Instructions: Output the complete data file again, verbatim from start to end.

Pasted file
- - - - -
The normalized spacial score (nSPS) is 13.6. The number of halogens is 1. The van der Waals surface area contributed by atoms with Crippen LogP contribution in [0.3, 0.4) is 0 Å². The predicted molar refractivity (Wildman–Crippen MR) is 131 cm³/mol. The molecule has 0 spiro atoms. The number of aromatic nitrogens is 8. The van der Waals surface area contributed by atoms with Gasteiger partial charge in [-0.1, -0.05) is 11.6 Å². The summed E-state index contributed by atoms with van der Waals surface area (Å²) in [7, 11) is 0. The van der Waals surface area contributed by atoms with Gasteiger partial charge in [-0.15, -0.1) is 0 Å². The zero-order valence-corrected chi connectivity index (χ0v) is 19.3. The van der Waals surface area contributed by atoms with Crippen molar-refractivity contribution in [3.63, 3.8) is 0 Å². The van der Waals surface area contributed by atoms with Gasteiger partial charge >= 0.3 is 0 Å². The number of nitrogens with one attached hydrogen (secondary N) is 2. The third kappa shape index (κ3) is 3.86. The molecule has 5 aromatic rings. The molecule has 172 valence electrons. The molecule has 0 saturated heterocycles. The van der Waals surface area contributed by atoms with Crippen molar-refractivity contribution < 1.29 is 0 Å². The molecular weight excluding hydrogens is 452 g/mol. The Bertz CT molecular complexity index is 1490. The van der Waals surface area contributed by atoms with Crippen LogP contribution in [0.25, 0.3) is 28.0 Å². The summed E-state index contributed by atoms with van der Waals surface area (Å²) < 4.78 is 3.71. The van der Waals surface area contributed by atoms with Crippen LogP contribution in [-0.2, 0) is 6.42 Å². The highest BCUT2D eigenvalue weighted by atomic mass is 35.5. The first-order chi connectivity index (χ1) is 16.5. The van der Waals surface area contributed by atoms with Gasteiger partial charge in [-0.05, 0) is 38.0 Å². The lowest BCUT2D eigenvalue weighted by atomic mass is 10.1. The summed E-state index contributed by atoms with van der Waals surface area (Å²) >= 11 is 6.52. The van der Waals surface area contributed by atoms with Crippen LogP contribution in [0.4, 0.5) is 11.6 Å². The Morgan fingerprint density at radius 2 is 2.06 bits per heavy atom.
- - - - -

The normalized spacial score (nSPS) is 13.6. The number of halogens is 1. The van der Waals surface area contributed by atoms with Crippen LogP contribution in [0.3, 0.4) is 0 Å². The predicted molar refractivity (Wildman–Crippen MR) is 131 cm³/mol. The molecule has 0 spiro atoms. The number of aromatic nitrogens is 8. The van der Waals surface area contributed by atoms with Gasteiger partial charge in [-0.1, -0.05) is 11.6 Å². The summed E-state index contributed by atoms with van der Waals surface area (Å²) in [7, 11) is 0. The van der Waals surface area contributed by atoms with Gasteiger partial charge in [-0.15, -0.1) is 0 Å². The zero-order valence-corrected chi connectivity index (χ0v) is 19.3. The van der Waals surface area contributed by atoms with Crippen molar-refractivity contribution in [3.63, 3.8) is 0 Å². The van der Waals surface area contributed by atoms with Gasteiger partial charge >= 0.3 is 0 Å². The number of nitrogens with one attached hydrogen (secondary N) is 2. The third kappa shape index (κ3) is 3.86. The molecule has 5 aromatic rings. The molecule has 172 valence electrons. The molecule has 0 saturated heterocycles. The van der Waals surface area contributed by atoms with Crippen molar-refractivity contribution < 1.29 is 0 Å². The molecular weight excluding hydrogens is 452 g/mol. The Bertz CT molecular complexity index is 1490. The van der Waals surface area contributed by atoms with Crippen LogP contribution in [0.25, 0.3) is 28.0 Å². The summed E-state index contributed by atoms with van der Waals surface area (Å²) < 4.78 is 3.71. The van der Waals surface area contributed by atoms with Crippen LogP contribution in [-0.2, 0) is 6.42 Å². The highest BCUT2D eigenvalue weighted by atomic mass is 35.5. The first-order chi connectivity index (χ1) is 16.5. The van der Waals surface area contributed by atoms with Gasteiger partial charge in [-0.05, 0) is 38.0 Å². The lowest BCUT2D eigenvalue weighted by atomic mass is 10.1. The summed E-state index contributed by atoms with van der Waals surface area (Å²) >= 11 is 6.52. The van der Waals surface area contributed by atoms with Crippen LogP contribution in [0.4, 0.5) is 11.6 Å². The Morgan fingerprint density at radius 2 is 2.06 bits per heavy atom.